Bija Bennett

Meditating is like opening up the view, on the inside. Once you are open, you simply take a look and appreciate the view!

I remember the first time I began to meditate. It was one summer, outside my house in Highland Park, Illinois. I was six years old, and I could smell the cut grass as I lay on my back, gazing into the majestic branches of an enormous oak tree.

The limbs spread out over the entire sky. Only patches of blue sky showed through. It was a grand old tree and I felt protected by its arms. Its roots protruded up into the lawn. I liked to scratch my back on the dark brown bark. I stayed under the tree for hours — silent, happy, and free — just being there, at peace with myself. I didn’t know it, but I was meditating.

Dhyana, or "meditation," is the process of intentionally directing your mind in a certain way for a period of time. You establish contact with an idea, emotion, or object, and prolong that contact. Whatever happens between you and the object is the beginning of meditation.

   

Meditations: Self Awareness

 

Listening Skills

 

Breathing Lessons

Having a Listening Mind

 

Have You Heard

 

Vital Calming Breath

Paying attention is not a narrowing-down process or a discipline of your mind. Paying attention is an experience of freedom. It's having a listening mind. more

 

Your eyes see only what’s on the surface. But to hear is to BE. How is your hearing sensitivity? more

 

This elegant breathing practice creates a calming effect, while soothing agitated states of anxiety, upset, or fear. more

Being Lazy

Do you think that you are being lazy when you are not doing something?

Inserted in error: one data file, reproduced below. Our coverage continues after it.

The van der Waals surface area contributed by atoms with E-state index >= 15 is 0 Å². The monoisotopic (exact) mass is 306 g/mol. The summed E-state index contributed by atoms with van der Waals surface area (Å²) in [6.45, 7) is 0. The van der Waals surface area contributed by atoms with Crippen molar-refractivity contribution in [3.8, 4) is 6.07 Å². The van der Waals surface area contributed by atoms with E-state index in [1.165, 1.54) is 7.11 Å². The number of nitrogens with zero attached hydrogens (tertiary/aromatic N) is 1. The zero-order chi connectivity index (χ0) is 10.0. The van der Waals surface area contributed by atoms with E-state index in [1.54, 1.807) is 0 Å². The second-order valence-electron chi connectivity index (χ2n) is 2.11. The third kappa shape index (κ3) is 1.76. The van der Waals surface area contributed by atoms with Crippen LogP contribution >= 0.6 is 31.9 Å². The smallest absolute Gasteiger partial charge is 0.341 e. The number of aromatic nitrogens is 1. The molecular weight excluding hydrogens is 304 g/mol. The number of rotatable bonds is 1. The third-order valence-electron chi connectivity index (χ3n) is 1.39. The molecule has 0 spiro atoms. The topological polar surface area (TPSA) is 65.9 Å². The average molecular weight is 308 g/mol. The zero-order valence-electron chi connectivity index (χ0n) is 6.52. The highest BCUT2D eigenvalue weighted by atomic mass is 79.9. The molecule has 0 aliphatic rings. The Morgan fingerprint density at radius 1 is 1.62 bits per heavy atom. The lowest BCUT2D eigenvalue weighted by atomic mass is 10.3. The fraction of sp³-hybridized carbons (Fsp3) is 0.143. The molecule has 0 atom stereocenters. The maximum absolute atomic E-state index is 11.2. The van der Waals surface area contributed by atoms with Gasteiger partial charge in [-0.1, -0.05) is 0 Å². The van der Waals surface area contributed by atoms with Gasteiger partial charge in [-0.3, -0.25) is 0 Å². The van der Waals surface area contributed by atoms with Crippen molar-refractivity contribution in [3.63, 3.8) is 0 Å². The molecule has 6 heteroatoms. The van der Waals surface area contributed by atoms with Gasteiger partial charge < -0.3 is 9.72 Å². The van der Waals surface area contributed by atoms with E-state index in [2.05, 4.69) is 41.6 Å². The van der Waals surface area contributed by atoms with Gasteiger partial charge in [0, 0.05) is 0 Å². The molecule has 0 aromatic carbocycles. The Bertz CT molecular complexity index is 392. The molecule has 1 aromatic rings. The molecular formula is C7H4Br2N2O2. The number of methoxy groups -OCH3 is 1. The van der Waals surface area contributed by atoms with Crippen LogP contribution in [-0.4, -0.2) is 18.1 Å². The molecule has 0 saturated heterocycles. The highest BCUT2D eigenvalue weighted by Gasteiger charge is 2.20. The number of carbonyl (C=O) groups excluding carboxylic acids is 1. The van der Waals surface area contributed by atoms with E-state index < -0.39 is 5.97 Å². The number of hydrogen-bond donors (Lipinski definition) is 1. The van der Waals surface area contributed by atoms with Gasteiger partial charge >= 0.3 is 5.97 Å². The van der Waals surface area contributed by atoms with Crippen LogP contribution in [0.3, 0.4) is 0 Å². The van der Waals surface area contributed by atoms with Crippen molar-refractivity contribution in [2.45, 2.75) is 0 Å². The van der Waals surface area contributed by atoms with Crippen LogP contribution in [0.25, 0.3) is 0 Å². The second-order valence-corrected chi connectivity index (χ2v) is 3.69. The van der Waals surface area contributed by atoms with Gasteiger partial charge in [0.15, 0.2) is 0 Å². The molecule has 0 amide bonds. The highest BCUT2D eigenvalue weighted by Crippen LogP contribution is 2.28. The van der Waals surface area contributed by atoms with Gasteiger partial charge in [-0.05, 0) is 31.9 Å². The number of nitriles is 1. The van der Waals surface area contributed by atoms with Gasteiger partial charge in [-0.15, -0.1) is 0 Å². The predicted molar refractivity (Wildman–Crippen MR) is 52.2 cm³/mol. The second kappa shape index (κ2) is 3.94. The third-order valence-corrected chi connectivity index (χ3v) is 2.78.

Do you think that you are wasting your time when you are simply just being there? There’s nothing wrong with just sitting still and watching. Maybe real laziness is when your mind is unaware of its own reactions. Or when you’re not paying attention to what is going on inside you.

This is when you’re really asleep.

Quite frankly, your restless mental wanderings have nothing to do with knowing or learning anything. However, if you allow yourself to be watchful of the trees, or the wind, or the people, or your breath, you can make some brilliant discoveries.

Using your breath is most convenient. It’s always there and it immediately leads you to the knowledge of what is happening right now. This is good to know. For when the next time comes that you are frantically pushing or frustrated, or working all day to achieve what you want.

You can get a little lazy And just watch yourself and your breath.

 

Meditations: Feeling Your Body

The Body Awareness Technique

You know it in your body before you know it in your head.

Try this essential exercise that puts you in touch with your body’s signals. The better you get at this, the more self-awareness you’ll have, the more fully engaged you’ll be. more

 

Mind-Body Video

Finding-Focus: Wake Up Practice

This short practice is a soothing way to wake up — and helps you to focus, concentrate, and sustain your attention without distraction.

The benefits you'll get: focusing, clarifying, attention-building, and improved memory more

 

Meditations: Visual Design

Meditations: Visual Design A New Way to See

There are many types of meditation. In meditation, you can have various starting points, distinct levels on the springboard from which you can dive.

Meditating on a visual design tells you more about yourself than the image. This is the goal of meditation. more

Join me for daily meditations and rituals on Twitter and Facebook.

Bija Bennett is a Chicago-based author, artist, and filmmaker who turned from the performing arts to the healing arts, and then back again to make unique and inspiring books, music, films, and videos that impact the way we work and live.

Visit bijab.com

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